The event began at 11 a.m. with a short introduction and cemetery history before the presentation of colors by the Growlersburg VFW Post #9241 followed by the Pledge of Allegiance led by Grand Marshal Jim Brazil. Grand President Dwight Dutschke and team then commenced the always-beautiful dedication ceremony. After Grand President Dutschke’s introduction
How Georgetown Parlor came into possession of the cemetery was in 1974 when Vera Frazier transferred title of the site, and the surrounding one-acre, via quitclaim to the parlor with the expectation it would be restored and maintained in perpetuity. After the project lay fallow for some four decades while Georgetown Parlor went through the process of re-inventing itself several times over, Brother Dennis Aufdenkamp with a group of hardy souls decided about three years ago to find the path into the old cemetery. Choked by huge manzanita and toyon brush, the trail was barely walkable. It took several trips with chainsaws and a tractor before vehicle access was achieved. The group managed to clear a good path and remove the brush from inside the graveyard. Then Brother Jeff Schmidt decided to make this project his and did so with a passion. Working countless hours he, along with Brother Cliff Pierce, formed a committee, produced by-laws, perfected the title, obtained funds through the raffle of black powder guns and the sale of pins, ribbons and shirts, organized ground projects for clean-up and brush removal, obtained a grant from
One of the best portions of the day’s activities at the cemetery was the ceremony and rifle salute to the fallen veterans given by the VFW Post #9241. It was extremely moving and well performed; a fitting tribute to those who served our country and fought in the Civil War, the Spanish-American war and World War One and now lay in eternal repose in the newly restored cemetery in Josephine.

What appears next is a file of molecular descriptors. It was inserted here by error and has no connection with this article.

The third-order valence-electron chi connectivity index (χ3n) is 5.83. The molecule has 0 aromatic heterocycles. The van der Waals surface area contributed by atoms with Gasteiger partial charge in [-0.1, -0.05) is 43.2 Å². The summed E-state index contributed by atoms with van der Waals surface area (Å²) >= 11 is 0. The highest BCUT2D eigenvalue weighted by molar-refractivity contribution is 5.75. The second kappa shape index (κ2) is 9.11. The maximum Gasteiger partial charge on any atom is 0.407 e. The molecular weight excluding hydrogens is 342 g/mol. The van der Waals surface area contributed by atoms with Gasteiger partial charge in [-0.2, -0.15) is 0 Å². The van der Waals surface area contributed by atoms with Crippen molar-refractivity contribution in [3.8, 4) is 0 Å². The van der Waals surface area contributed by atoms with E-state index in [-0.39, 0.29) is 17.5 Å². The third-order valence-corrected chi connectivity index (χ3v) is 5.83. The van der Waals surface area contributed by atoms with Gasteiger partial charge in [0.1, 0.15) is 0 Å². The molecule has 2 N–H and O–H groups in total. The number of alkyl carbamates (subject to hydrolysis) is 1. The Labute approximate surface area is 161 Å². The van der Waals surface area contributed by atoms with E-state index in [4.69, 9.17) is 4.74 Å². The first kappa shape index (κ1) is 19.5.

The groundbreaking ceremony of the NSGW Cemetery and Memorial Park adjacent the cemetery site saw the shovels wielded by the entire Cemetery Committee headed by Chairman Jeff Schmidt. Then Reverend Peter Y. Cool (also known as Brother Jerry Pozo, Auburn Parlor #59) did a tremendous blessing of the proposed cemetery and memorial park. While listening to his elegant blessing it was like being transported back in time. It was easy to imagine being in a beautiful, albeit scorched, setting in the mid 1800’s and hearing a sermon such as was delivered. It was simply wonderful.
After concluding all activities at the site, guests and participants gathered at Grand
To say this dedication and celebration of the restoration of the Josephine Mine Cemetery and the ground breaking for the NSGW Cemetery and Memorial Park was a monumental achievement for Georgetown Parlor #91 and The Native Sons of the Golden West as an organization is an understatement! We sincerely hope you enjoyed it!
By Former Grand Marshall Don Henderson, Georgetown Parlor #91
— Submitted March 10, 2014, by James King of San Miguel, California.
Categories. • Cemeteries & Burial Sites •
Credits. This page originally submitted on , by James King of San Miguel, California. This page has been viewed 803 times since then and 174 times this year. Photos: 1, 2, 3. submitted on , by James King of San Miguel, California. 4, 5, 6, 7, 8, 9, 10, 11, 12. submitted on , by James King of San Miguel, California. 13, 14. submitted on , by James King of San Miguel, California. • Syd Whittle was the editor who published this page. This page was last revised on June 16, 2016.